I think Corona, by the way, is actually in better shape that people might give it credit for. It really shook up the category. MBA: What about the overall imported beer category in 1989? Will imports fare any better than last year? BEGLEITER: I think it's going to show a slight increase. I don't think it will reach the average seven-to-nine-percent increase that it has enjoyed but it will be over last year's final figure. I'm calling for an increase of about four percent. MBA: Will that growth trend continue going into the 1990s? BEGLEITER: Absolutely. I see imported beers as a consistent area of growth in the beer category, one of the few. The idea of imports is one that the American consumer really appreciates. We have a greater acceptance of imports in the U.S. than any other place in the world. I don't see any reasons for that not to continue. MBA: Beer imports from certain countries have gone in and out of vogue. Most recently, Mexican beers were the craze but now have slowed. Why has this trend been prominent with beer imports? BEGLEITER: I actually believe it is the popular-selling brands that drive the sub-category countries. This has also been a function of the overall growth of the imported beer category, a relatively-new category. With imports, there is a great deal of peer pressure so you'll find consumers who jump onto a particular brand when it becomes hot. This drives the sub-category of the country.
We have a fundamental group of brands, maybe 20, in the import category that represent the bulk of the business. When a newcomer gets into that grouping, that doesn't mean that any of the top brands will be thrown out of the category; it just simply means that it will take part of the share. The top 20 brands seem to manage to stay in that position all of the time.
If you look at each individual brand, you'll see that they have their own history. Heineken, which has been here a long time, has made its mark by virtue of its distribution and its claim to being number-one, as well as maintenance of the business for many years. Beck's is in a similar situation--a slow, steady growth and runs on its reputation of being a great German beer. Beyond that, in the Canadian category, Molson has been around a long time. And Moosehead came along and it did have a personality. And Corona has personality. I don't think people said, `I'm drinking this new brand from Mexico.' Rather, they said, `I'm drinking Corona.' I think the same thing happened with St. Pauli Girl. Its growth came as a result of an image projection, the brand became very real to the consumer. It was also backed up by the substantial fact that it is a German beer, which gave it credibility.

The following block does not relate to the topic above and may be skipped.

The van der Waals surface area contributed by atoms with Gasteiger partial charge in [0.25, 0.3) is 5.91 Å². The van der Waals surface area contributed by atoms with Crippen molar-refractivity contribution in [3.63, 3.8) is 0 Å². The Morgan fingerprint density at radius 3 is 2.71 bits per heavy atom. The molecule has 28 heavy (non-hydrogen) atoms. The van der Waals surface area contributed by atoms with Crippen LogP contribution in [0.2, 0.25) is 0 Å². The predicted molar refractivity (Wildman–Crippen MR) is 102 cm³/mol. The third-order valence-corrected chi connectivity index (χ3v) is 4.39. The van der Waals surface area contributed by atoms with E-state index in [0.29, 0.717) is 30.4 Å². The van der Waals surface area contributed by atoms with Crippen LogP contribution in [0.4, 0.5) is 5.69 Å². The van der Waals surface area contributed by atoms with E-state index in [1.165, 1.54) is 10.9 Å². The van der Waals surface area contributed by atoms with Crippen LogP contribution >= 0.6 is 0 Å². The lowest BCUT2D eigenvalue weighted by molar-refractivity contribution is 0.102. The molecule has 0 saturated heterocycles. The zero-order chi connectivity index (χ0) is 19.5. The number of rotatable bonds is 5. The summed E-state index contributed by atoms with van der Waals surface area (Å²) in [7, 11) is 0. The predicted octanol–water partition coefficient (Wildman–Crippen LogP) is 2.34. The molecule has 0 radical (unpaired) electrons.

So, each brand, rather than a country, really contributes to the growth of the category. But in terms of brands driving a country, I see brands which come from England, which really have not shown great growth in the past, now starting to grow. Traditional ales and lagers are beginning to take off. Consequently, the United Kingdom sub-category is posting increases. MBA: Associated Importers markets brands from the United Kingdom. Which ones are they? BEGLEITER: Double Diamond, John Bull, and a small brand from an Allied Dutch brewery, Three Horses. John Bull is a lager; Double Diamond is an Original Burton ale--it is brewed in Burton-on-Trent, a location where beer has been produced since 1002. It is the oldest documented brewing site in the world. MBA: When were these brands introduced? BEGLEITER: John Bull was introduced last year. We are on a market-by-market introductory basis. Double Diamond had been in the country previously; we are marketing it on a much broader basis nationally. MBA: What effect has the growth of U.S. microbreweries and specialty beer products had on beer imports? Do they compete for the same consumers? BEGLEITER: I think so. We should welcome them, anything that broadens the category and interest in beers that have more character will help the development of imports. Brands from microbreweries or small regional breweries will help. MBA: As a veteran of the alcohol beverage industry, do you think imports require a marketing and selling approach different from domestic beers? BEGLEITER: Yes. MBA: What is that difference? BEGLEITER: We are marketing to a more defined, narrower group and so we have to be much more targeted. Domestic beers are so much broader in their scope that by the very nature of their acceptance, they have to be represented in so many areas of communications. Today, to be a successful domestic, as proven by Anheuser-Busch and Miller, you have to have tremendous communication on a national base. Imports are not under such rigorous demand for communication, we can be much more targeted. We have to be because we are simply just not that big. So, our budgets being smaller, we communicate much more directly.